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Jon Kennard


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HMRC: No skills strategy?


The National Audit Office has slammed HM Revenue & Customs for lacking in skills and having no idea of either how much it spends on skills development or where the money goes.
Evidence from a customer survey and external stakeholders, which was cited in the auditor's report, suggested that the government department did not have adequate numbers of workers in the right places or with the right skills.
Although HMRC spent £96.5m in 2010/11 developing its staff through formal training, coaching, mentoring and on-the-job experience, it had no formal skills strategy to direct spending systematically towards areas that would produce the most important business results, the government auditor found. This meant that the agency had limited information and was unable to identify skills gaps.
Amyas Morse, head of the NAO, said: “At the level of the business as a whole, HMRC has no strategy to manage the £96m it spends each year on skills. Although the department is doing much to make sure it has the skills it requires, it needs a more systematic approach, where spending on skills is linked explicitly to the organisation’s overall business objectives and a vision of how it should look in the future.”
As a result, the auditor suggested that HMRC take a more strategic and informed approach to investment in order to enable senior managers to align existing skills, requirements and learning activity with business objectives and hold areas where performance was poor to account.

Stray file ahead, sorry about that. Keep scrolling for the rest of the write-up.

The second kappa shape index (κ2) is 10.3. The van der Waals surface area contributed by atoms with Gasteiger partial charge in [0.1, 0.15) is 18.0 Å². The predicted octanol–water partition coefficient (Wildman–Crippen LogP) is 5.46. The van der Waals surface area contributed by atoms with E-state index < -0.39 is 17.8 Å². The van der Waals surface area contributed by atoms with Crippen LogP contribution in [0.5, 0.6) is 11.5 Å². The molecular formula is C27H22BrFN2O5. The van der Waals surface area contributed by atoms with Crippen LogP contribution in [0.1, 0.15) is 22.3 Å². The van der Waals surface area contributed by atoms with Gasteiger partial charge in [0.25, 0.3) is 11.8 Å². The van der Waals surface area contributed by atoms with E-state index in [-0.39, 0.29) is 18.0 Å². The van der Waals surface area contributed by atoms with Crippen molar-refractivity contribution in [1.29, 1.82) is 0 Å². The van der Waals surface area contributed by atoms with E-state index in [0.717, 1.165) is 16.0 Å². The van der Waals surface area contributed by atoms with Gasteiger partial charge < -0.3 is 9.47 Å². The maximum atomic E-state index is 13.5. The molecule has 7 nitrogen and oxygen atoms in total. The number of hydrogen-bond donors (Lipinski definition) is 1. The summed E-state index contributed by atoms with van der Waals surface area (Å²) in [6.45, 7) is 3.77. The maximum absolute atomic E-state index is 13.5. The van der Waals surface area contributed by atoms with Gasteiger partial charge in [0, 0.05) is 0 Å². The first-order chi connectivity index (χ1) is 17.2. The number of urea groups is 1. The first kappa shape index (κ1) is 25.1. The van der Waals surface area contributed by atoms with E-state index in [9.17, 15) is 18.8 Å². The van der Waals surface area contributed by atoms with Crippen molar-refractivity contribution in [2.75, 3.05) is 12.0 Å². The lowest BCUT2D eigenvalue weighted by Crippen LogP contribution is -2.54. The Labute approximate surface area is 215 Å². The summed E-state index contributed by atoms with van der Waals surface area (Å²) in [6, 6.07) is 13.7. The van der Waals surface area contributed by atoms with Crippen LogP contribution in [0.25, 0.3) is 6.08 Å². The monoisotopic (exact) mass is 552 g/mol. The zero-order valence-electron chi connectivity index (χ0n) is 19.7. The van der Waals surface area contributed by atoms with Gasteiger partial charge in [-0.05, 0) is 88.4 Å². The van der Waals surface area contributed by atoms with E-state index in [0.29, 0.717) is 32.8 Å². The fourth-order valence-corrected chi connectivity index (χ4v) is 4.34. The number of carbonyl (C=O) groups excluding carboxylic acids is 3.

Building up its HR function would also help the department to adopt a more strategic approach as would analysing existing skills in order to gain an earlier understanding of possible future skills gaps, particularly as experienced staff retired. This situation was of particular concern in HMRC as an organisation because up to 20% of current employees operating in key business areas were over 55. 
HMRC faces significant challenges in hitting its change plan and Spending Review commitments, which are intended to reduce running costs 25% by 2014-15 and bring in additional tax revenues of £7bn a year, according to the report. 
The NAO also recommended that HMRC should:
  • Fully integrate learning and development activities with its overall business strategy as well as aligning it with the department's change programme
  • Have a clear contract with staff and individual business areas, setting out how it is prepared to invest in them and their skills and what is expected in return
  • Create a body such as a performance committee to consider how any investment in learning and development contributes to the organisation’s business objectives and vision
Facts and figures from the report:
  • £96.5m: estimate of HMRC’s total investment in skills in 2010-11
  • £6.3m: HMRC's expenditure on external training in 2010-11
  • £19.7m: total cost of developing the tax professionalism programme since 2006
  • 215,495: number of days of staff training undertaken during 2010-11
  • 2,037: number of training courses undertaken during 2010-11
  • £1,419: average cost of learning per head in 2010-11
  • 38%: respondents to 2011 staff survey who agreed that the training they received had improved their performance
  • 44,000: number of HMRC workers employed in operational delivery
  • 17,000: number of HMRC staff employed in the tax profession
  • 9,000: number of staff due to be retrained and redeployed into high-value enforcement and compliance work
  • 16%: the proportion of HMRC's workforce aged 56 or over

Author Profile Picture
Jon Kennard

Freelance writer

Read more from Jon Kennard

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